Undoubtedly obvious to many of you who read this column regularly, but for those who don’t, I’ll point out that I monitor the happenings in the screen industry in Australia as one possible bellwether for New Zealand’s screen sector.
A trend there that has become blindingly clear from doing so is the incredible volume of commissioning going on in Australia by streamers. Unfortunately, this hasn’t been replicated in New Zealand.
So it was with interest that I read the story by screen ‘rag’ if.com.au about veteran screen journalist Sandy George’s Paper on the need for cultural value and Australianness to be the primary driver of screen funding for film and drama.
From the article:
“George argues if there is nothing recognisably Australian on the screen, it carries little cultural value. It is ‘Australianness’ that excites local viewers, and cultural value is the main reason why taxpayer funding underpins drama production.”
From George’s paper:
“It’s time to be very clear that Screen Australia is there for culture.”
“Depending on economics to deliver cultural value is arse about.”
One underlying reason for George’s issue-raising is the homogenising of ‘Australian content’ due to the foreign money, projects and commissioning flowing into the country—its Australian distinctiveness is being lost.
Another is the convenient obfuscation that lumps foreign production in Australia together with Australian production, and calling it all Australian production. This makes it look like the screen industry there is rosier than it actually is.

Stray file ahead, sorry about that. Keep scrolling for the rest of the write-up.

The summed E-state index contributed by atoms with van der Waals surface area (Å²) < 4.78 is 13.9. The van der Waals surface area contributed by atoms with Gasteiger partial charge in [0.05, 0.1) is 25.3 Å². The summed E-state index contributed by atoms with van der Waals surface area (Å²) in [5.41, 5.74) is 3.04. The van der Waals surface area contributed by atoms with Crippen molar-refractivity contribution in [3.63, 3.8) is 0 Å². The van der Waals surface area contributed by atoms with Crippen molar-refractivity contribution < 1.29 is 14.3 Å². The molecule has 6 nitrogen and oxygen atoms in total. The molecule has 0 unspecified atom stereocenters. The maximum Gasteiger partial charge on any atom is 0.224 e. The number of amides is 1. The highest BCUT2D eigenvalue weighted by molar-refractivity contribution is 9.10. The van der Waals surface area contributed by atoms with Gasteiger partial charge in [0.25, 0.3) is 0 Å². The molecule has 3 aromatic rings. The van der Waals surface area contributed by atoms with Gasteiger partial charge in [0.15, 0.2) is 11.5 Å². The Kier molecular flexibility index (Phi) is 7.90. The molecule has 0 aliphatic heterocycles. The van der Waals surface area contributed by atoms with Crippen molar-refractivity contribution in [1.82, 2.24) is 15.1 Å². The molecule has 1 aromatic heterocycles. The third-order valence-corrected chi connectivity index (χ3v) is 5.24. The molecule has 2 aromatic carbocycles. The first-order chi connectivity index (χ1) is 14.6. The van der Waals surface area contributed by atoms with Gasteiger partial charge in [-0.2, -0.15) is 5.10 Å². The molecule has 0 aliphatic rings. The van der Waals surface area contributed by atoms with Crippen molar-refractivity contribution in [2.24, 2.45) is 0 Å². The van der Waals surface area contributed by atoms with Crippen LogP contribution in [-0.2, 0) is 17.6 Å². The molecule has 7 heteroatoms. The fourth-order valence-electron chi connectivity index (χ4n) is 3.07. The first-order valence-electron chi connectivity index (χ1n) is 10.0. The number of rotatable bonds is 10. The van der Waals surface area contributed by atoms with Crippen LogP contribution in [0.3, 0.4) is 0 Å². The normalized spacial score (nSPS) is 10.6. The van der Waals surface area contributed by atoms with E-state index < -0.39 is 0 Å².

At a time when Nude Tuesday, Whina, the soon to be released Muru, Good Grief and Creamerie amongst others are putting a distinctive Aotearoa NZ stamp onto screen content, you’d think we wouldn’t have to worry about loss of our identity.
But then, we haven’t been getting the volumes of international projects and commissioning that our cuzzies across the Tassie have.
However, George’s statement that Screen Australia is there for culture is very pertinent for us. Some argue that the New Zealand Film Commission and the Government have been gradually losing their ways on this front, including depending on economics to deliver cultural value when it comes to screen. The Screen Sector Investment Review, now underway, which is focused very particularly on the New Zealand Screen Production Grant (NZ’s version of the Aussie Producer Offset) and whether or not it’s delivering for New Zealand and our creatives, is therefore very timely.
Another point George makes is how exceptional cultural value in projects delivers exceptional Australian talents, the likes of Baz Luhrmann and George Miller, who then go on to deliver exceptional economic value. In our case, the likes of Peter Jackson, Jane Campion and Taika Waititi. She questions what and how screen talent development is conducted and focused to ensure these kinds of people come along—something we ourselves could give more attention to.